R2: Ethnic Diversity in Acceptance Of Disability, Community Integration Needs, Barriers, and Supports
Principal Investigator: Angelle M. Sander, Ph.D.
The purpose of this study was to determine whether there are differences between racial/ethnic groups in regard to:
- acceptance of disability
- perceived importance of different areas of community integration, and
- in perceived attitudinal barriers and supports for community integration.
Understanding these factors can lead to development of services that are tailored to the needs of persons from diverse ethnic groups.
There is evidence that the incidence of TBI is higher in African Americans and in Hispanics than in Whites. African Americans are also more likely to be injured as a result of violence and to die as a result of injury. In spite of these differences, there has been little research on racial/ethnic differences in outcome. Some research has shown that African Americans have a harder time getting back to work and social activities after TBI.
One area of research that has been neglected is the potential differences in value systems and environments that may occur in persons of different races/ethnicities. Uomoto emphasized the importance of sensitivity to cultural values and beliefs when planning community reintegration services. However, there is little to guide rehabilitation service providers in this area. Most research on outcome from TBI has emphasized resumption of vocational and academic activities. Compared to other community integration activities (e.g., homemaking, leisure activities, social interactions), these activities may be of more or less value for persons from different racial/ethnic backgrounds. Thus, persons from different backgrounds may have different community integration goals, and successful integration should not necessarily be judged by the standards of the dominant culture.
The understanding and acceptance of disability may also differ in persons from different racial/ethnic backgrounds. One previous research study found that Whites showed lower levels of acceptance of disability compared to persons from other racial/ethnic backgrounds. This may be due to different value systems and beliefs.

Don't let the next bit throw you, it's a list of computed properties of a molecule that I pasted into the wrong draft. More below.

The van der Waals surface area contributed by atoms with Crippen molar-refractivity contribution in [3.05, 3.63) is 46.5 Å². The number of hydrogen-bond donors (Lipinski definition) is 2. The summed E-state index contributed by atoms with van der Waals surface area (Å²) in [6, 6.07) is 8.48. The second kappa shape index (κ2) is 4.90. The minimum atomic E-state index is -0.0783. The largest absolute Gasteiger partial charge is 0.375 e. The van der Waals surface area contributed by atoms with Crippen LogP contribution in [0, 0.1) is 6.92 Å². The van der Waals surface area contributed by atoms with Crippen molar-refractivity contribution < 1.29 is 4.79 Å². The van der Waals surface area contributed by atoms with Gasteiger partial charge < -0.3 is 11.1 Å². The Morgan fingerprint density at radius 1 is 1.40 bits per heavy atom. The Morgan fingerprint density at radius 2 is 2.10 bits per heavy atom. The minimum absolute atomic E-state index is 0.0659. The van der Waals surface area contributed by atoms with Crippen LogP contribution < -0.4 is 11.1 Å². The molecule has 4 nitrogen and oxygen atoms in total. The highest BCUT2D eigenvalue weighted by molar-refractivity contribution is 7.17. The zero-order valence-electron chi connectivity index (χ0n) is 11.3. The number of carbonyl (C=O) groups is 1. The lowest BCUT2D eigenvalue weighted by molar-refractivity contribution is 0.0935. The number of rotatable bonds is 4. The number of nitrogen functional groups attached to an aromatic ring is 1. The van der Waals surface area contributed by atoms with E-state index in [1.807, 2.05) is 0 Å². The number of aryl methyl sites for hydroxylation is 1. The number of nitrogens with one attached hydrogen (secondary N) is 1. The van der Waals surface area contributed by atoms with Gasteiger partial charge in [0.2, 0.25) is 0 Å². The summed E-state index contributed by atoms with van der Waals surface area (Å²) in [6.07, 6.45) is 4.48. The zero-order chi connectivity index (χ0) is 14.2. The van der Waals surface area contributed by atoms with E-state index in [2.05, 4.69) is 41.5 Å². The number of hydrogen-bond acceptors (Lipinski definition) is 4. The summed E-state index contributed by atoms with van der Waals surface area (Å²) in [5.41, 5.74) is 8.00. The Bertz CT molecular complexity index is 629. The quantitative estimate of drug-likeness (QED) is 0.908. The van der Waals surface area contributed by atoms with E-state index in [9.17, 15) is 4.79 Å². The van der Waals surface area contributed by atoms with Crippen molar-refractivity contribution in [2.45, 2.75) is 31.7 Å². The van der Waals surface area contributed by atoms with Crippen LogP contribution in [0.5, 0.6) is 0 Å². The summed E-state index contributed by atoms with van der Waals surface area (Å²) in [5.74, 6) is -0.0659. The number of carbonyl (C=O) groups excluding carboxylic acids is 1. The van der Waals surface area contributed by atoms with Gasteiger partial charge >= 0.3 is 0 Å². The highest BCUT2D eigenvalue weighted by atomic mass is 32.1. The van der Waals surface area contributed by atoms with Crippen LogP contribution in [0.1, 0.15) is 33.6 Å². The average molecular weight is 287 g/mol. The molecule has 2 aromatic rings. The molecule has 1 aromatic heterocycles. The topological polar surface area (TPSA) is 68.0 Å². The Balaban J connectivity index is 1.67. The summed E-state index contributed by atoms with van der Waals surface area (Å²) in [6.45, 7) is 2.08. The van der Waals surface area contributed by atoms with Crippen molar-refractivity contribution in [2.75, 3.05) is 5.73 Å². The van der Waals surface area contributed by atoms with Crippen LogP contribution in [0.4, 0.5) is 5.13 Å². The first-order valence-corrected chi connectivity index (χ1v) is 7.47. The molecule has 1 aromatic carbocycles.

Community integration needs of persons in different racial/ethnic groups may also vary based on cultural differences in environmental barriers and supports. Social support networks may differ, with certain racial/ethnic groups relying more on extended family networks for support. Differing attitudes of family and community members toward persons with disability may also impact the community integration of persons in different racial/ethnic groups.
The purpose of the R2 study was to determine whether differences exist between racial/ethnic groups (White, African American, and Hispanic) in regard to acceptance of disability, perceived importance of different areas of community integration, and in perceived attitudinal barriers and support for community integration. Understanding these factors can lead to development of services to improve community integration that are tailored to the needs of persons from diverse ethnic groups.
- Established construct validity of the Acceptance of Disability Scale-TBI version for persons with TBI from diverse racial/ethnic backgrounds
- Regardless of race/ethnicity, persons with lower education and lower annual household income (less than $20,000) had lower acceptance of disability.
- Even after controlling for age, education, injury severity, and income, race/ethnicity was associated with overall community integration, independence in the home, and productivity, with minorities having less integration in all areas.
- Regardless of race/ethnicity, lower income was associated with lower social integration and with lower subjective satisfaction with community integration.
- There were racial/ethnic differences in perceived importance of community integration activities, with Blacks and Hispanics placing greater emphasis than Whites on non-work activities, including parenting, housekeeping, cooking, and exercise.
- The barrier with the greatest impact was physical/structure barriers, such as the natural environment and aspects of the surroundings. The availability of services and help was the second greatest barrier. Blacks reported the greatest impact of physical/structural barriers in comparison to Whites and Hispanics, while also showing a trend for service/assistance barriers.
- Persons with TBI with household incomes less than $20,000 reported the greatest perceived service/assistance barriers.
- For persons with TBI in a racially/ethnically diverse sample, the meaning of community integration was linked to feeling involved, included, and respected, rather than to specific types of activities.
- Environmental characteristics, including type and quality of environmental relationships, safety, and security, were perceived as more important than injury-related symptoms in determining community integration.